Beck is no longer with Fox News, but his passion for food preparedness appears to be as strong as ever. “You’ve heard me say this for years. People have made fun of me,” he concluded on Friday. “If you’ve waited, this hurricane is a blessing. It is God reminding you — as was the earthquake last week — it’s God reminding you, you’re not in control. Things can happen. Be prepared!”
And then there was Ron Paul, who thinks we'd all be better off without FEMA and, like Eric Cantor, is calling for additional spending cuts before allocating so much as a dime on hurricane relief.

Seems to me, also, that they ought to change Grand Old Party to Party of Lunatics. It really is time.

To get us back to reality, consider this: recently large blooms of crude oil have been seen swelling up to the surface above the Deepwater Horizon drilling site. A few people are concerned that it could "indicate the formation of fissures on the seabed" of the plugged oil well that's already done so much damage. Not a sign from God, perhaps, which means it won't cut any ice with the POLs. But I hope someone's looking into it.

ETA: I didn't actually mean to slight Michelle Bachmann. She, too, has been telling folks that God sent the hurricane (as well as the earthquake) in support of the Tea Party's message. But it seems that there must be a sane person on her staff: according to the Washington Post blog, Bachmann's press secretary has since been spinning this pronouncement, saying that Bachmann was "saying it in jest to prove a point."

Unfortunately, that same blog cites a Public Religion Research Institute/ Religion News Service poll from earlier this year reporting that nearly 40% of USians “believe that earthquakes, floods and other natural disasters are a sign from God.” I'm beginning to feel like an inmate in one gigantic asylum. I can't help wondering if these same people also believe the earth is flat. In Europe, in the Middle Ages and Renaissance, they blamed earthquakes on "sodomites" (and, sometimes, Jews). I guess we can just be thankful that notion got lost somewhere along the way.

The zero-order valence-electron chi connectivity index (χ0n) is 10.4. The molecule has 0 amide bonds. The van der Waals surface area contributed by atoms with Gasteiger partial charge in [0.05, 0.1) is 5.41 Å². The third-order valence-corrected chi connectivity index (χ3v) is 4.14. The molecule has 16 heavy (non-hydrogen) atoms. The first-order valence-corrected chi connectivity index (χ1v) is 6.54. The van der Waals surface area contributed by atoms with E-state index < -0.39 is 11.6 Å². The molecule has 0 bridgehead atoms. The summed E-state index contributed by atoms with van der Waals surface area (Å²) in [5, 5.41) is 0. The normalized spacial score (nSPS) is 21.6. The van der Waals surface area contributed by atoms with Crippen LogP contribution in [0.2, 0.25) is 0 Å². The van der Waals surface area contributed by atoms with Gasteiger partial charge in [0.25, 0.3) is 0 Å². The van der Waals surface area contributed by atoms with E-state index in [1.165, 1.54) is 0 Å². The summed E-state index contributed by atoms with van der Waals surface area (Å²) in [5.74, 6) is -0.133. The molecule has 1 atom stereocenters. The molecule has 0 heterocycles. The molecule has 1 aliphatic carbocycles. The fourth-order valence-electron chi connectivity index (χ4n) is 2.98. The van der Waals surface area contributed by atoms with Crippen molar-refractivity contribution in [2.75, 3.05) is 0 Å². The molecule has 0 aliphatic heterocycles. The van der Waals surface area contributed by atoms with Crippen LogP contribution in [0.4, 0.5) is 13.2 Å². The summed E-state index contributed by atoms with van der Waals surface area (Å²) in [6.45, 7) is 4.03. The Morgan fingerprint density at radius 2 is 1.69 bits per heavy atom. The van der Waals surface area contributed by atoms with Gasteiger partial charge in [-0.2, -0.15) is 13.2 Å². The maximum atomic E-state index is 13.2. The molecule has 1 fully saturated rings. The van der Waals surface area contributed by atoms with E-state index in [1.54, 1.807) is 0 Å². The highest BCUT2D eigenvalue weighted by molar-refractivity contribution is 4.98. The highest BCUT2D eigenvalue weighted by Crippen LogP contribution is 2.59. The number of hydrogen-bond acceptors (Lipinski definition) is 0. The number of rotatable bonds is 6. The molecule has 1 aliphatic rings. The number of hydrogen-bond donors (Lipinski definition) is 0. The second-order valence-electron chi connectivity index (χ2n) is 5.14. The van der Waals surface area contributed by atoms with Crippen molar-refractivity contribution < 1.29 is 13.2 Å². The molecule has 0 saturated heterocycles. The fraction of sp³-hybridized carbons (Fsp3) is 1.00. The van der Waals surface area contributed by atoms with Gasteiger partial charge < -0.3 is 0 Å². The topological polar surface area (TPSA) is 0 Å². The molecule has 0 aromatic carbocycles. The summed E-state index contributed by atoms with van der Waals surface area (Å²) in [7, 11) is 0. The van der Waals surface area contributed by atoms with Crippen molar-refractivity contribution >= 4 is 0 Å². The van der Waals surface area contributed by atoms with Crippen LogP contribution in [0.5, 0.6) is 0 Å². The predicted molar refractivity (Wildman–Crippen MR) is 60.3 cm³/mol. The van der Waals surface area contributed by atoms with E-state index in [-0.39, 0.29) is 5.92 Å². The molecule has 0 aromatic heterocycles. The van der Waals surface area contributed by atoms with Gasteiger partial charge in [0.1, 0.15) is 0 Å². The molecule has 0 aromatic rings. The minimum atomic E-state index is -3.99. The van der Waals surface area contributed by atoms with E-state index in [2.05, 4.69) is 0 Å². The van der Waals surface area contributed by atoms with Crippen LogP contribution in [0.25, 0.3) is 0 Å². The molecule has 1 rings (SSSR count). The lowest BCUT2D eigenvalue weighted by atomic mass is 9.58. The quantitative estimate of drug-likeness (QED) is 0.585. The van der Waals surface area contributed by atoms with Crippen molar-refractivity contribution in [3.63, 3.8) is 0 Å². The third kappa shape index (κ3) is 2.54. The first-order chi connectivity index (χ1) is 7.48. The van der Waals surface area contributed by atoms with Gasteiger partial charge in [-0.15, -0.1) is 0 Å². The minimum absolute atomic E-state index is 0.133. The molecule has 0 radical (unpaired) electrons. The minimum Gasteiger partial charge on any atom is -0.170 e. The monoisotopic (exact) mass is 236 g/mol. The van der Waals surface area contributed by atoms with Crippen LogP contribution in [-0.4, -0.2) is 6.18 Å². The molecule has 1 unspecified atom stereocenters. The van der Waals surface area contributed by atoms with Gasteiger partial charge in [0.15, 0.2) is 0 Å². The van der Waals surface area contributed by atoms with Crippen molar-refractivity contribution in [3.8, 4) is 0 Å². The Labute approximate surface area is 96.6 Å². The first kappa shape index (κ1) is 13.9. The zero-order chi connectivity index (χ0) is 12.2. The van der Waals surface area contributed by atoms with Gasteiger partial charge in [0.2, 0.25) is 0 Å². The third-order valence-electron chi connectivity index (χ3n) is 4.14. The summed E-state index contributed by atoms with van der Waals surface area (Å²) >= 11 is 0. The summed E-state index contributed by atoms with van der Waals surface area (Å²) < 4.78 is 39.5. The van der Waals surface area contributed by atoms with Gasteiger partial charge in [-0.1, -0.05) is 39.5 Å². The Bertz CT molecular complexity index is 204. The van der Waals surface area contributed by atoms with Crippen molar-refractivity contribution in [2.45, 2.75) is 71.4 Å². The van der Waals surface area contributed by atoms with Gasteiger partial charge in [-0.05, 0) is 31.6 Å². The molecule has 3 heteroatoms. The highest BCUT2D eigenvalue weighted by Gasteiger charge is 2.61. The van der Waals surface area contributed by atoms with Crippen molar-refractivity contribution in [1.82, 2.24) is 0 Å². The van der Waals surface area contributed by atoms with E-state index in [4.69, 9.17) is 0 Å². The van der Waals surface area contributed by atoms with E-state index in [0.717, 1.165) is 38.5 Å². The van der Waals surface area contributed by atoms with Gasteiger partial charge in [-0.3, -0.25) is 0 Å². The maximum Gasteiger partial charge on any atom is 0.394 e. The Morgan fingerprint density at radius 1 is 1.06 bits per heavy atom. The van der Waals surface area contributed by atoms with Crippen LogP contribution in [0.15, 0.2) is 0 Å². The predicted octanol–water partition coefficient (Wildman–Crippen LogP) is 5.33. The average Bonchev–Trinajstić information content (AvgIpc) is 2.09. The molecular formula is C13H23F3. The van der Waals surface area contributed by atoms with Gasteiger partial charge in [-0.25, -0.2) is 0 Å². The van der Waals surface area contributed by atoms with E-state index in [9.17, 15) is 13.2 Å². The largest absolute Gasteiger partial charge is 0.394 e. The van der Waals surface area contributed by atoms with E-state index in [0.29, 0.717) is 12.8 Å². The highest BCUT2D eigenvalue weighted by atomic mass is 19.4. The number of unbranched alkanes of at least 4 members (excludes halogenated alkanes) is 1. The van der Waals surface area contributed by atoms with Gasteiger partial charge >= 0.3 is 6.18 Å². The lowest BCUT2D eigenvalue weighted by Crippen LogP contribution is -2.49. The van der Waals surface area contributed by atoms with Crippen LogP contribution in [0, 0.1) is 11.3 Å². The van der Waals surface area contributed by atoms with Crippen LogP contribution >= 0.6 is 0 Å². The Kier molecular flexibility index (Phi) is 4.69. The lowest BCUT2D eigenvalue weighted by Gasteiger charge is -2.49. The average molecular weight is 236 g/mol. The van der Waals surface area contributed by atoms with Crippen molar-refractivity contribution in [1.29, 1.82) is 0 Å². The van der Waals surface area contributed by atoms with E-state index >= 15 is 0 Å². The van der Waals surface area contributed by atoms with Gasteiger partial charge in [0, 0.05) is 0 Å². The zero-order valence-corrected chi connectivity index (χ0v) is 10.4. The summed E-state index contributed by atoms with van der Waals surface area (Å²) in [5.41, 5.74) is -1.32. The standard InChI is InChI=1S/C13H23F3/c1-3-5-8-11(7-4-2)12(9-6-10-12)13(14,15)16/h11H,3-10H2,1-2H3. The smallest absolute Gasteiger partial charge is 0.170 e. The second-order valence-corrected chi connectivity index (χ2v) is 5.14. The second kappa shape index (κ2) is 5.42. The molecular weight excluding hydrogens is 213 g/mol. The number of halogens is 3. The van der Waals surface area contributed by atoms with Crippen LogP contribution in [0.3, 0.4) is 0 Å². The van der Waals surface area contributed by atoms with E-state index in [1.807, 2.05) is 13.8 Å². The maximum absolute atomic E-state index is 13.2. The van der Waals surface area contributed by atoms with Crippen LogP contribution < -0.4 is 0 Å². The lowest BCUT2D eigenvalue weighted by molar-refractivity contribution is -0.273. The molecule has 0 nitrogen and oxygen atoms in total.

Nancy Jane Moore said...

Beck is probably right about global disruption in food, though he's got both the cause and the solution wrong and he's aiming his words at people least likely to be at risk. Sitting here in Austin in the midst of a bad drought that is likely to be a precursor of much worse droughts and hearing reports about farmers and ranchers going out of business, it's not hard to comprehend that increased famine will be one of the results of climate change. Add in the results of too much water (like the floods caused by Irene) -- another likely outcome of climate change -- and you've got a different cause of food shortages.

The best protection against the disasters we face is not hoarding but rather cooperation among family, friends, neighbors, and so forth. Working together can blunt some of the problems we face. Not that I intend to argue that with the likes of Beck.

I don't have the energy to discuss the insane magical thinking by people like Robertson. But Krugman brings up the point that, given the current Republican presidential possibilities, we could easily end up with a government full of people who think like that. That's so depressing I'm tempted to decide those people are a figment of my imagination ;-)

Josh said...

"In Europe, in the Middle Ages and Renaissance, they blamed earthquakes on 'sodomites' (and, sometimes, Jews). I guess we can just be thankful that notion got lost somewhere along the way." Yeah, there's been a schism: now we get Jews blaming sodomites for the earthquake.